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    April 28, 2017 | 3:25 PM

    Moab, Utah: How a Small Community is Making a Big Difference

    Anyone who’s lived in an outdoor town knows the climate crisis is more than just facts and numbers - it’s a reality that’s happening right outside our windows. We see it everywhere from hotter summers to low-snowfall seasons that killed at least 13,000 US jobs from 1999 to 2010 alone.

    But there’s a silver lining here. Because if outdoor towns are often the ones first hit by the crisis, they’re increasingly also the ones stepping up to solve it, joining Climate Reality’s 100% Committed campaign and committing to shift to 100-percent renewable electricity. Since fall 2016, Park City and Salt Lake City in Utah and Boulder and Aspen in Colorado are just a few of the communities to join the campaign and make the commitment.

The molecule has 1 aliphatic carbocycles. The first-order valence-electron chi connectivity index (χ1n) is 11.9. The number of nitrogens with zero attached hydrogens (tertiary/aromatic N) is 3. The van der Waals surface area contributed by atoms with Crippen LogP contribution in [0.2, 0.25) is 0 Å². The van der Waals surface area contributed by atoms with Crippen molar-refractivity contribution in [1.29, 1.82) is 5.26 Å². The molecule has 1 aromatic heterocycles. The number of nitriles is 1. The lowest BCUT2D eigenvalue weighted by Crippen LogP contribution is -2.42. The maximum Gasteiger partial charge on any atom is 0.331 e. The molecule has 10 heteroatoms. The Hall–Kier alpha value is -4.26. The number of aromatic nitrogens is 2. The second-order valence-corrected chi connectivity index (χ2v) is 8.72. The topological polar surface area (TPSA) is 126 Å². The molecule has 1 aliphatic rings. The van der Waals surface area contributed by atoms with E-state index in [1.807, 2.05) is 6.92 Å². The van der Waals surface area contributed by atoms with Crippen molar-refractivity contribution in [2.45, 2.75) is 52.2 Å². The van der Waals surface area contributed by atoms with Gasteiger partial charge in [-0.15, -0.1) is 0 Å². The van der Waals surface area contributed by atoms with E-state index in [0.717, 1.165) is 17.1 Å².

But what if you’re a smaller town without the population or resources of a place like Salt Lake City? Is shifting to renewable electricity even feasible?

    The answer is a clear yes. The city of Moab, Utah—with a population of only 5,325 and a per capita income of $23,586 — recently committed to 100-percent renewable electricity by 2032. Moab may not have the financial resources of Aspen or Park City, but it shares the same commitment to preserving the environment.

    To learn how Moab made the dream of going renewable into reality – and how your community – can do the same, read on.

    STEP ONE: FIND YOUR PARTNERS